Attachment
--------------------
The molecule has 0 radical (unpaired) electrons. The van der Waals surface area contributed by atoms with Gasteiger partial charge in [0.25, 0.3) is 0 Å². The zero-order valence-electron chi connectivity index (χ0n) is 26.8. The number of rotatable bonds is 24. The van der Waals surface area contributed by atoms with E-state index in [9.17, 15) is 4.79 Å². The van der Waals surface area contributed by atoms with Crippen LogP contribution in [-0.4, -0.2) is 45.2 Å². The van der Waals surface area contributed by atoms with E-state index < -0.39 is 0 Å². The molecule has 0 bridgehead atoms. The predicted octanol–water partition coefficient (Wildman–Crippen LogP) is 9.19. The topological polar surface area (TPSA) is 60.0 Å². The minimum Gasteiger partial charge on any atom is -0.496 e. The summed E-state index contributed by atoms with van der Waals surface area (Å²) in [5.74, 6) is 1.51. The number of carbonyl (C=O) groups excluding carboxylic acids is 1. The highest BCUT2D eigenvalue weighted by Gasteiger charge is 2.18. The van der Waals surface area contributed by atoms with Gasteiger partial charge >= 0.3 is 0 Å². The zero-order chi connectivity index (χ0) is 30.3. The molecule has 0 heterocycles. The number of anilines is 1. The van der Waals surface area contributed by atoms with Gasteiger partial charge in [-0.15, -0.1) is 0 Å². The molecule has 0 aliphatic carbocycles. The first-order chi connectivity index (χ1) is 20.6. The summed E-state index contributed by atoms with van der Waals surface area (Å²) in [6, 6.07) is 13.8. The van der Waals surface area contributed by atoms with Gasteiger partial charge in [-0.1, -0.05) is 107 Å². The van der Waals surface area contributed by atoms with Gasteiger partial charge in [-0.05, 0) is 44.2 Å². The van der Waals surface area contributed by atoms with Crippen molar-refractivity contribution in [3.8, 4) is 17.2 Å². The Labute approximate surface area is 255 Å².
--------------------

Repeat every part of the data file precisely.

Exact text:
The molecule has 0 radical (unpaired) electrons. The van der Waals surface area contributed by atoms with Gasteiger partial charge in [0.25, 0.3) is 0 Å². The zero-order valence-electron chi connectivity index (χ0n) is 26.8. The number of rotatable bonds is 24. The van der Waals surface area contributed by atoms with E-state index in [9.17, 15) is 4.79 Å². The van der Waals surface area contributed by atoms with Crippen LogP contribution in [-0.4, -0.2) is 45.2 Å². The van der Waals surface area contributed by atoms with E-state index < -0.39 is 0 Å². The molecule has 0 bridgehead atoms. The predicted octanol–water partition coefficient (Wildman–Crippen LogP) is 9.19. The topological polar surface area (TPSA) is 60.0 Å². The minimum Gasteiger partial charge on any atom is -0.496 e. The summed E-state index contributed by atoms with van der Waals surface area (Å²) in [5.74, 6) is 1.51. The number of carbonyl (C=O) groups excluding carboxylic acids is 1. The highest BCUT2D eigenvalue weighted by Gasteiger charge is 2.18. The van der Waals surface area contributed by atoms with Gasteiger partial charge >= 0.3 is 0 Å². The zero-order chi connectivity index (χ0) is 30.3. The molecule has 0 heterocycles. The number of anilines is 1. The van der Waals surface area contributed by atoms with Gasteiger partial charge in [-0.15, -0.1) is 0 Å². The molecule has 0 aliphatic carbocycles. The first-order chi connectivity index (χ1) is 20.6. The summed E-state index contributed by atoms with van der Waals surface area (Å²) in [6, 6.07) is 13.8. The van der Waals surface area contributed by atoms with Gasteiger partial charge in [-0.1, -0.05) is 107 Å². The van der Waals surface area contributed by atoms with Gasteiger partial charge in [-0.05, 0) is 44.2 Å². The van der Waals surface area contributed by atoms with Crippen molar-refractivity contribution in [3.8, 4) is 17.2 Å². The Labute approximate surface area is 255 Å².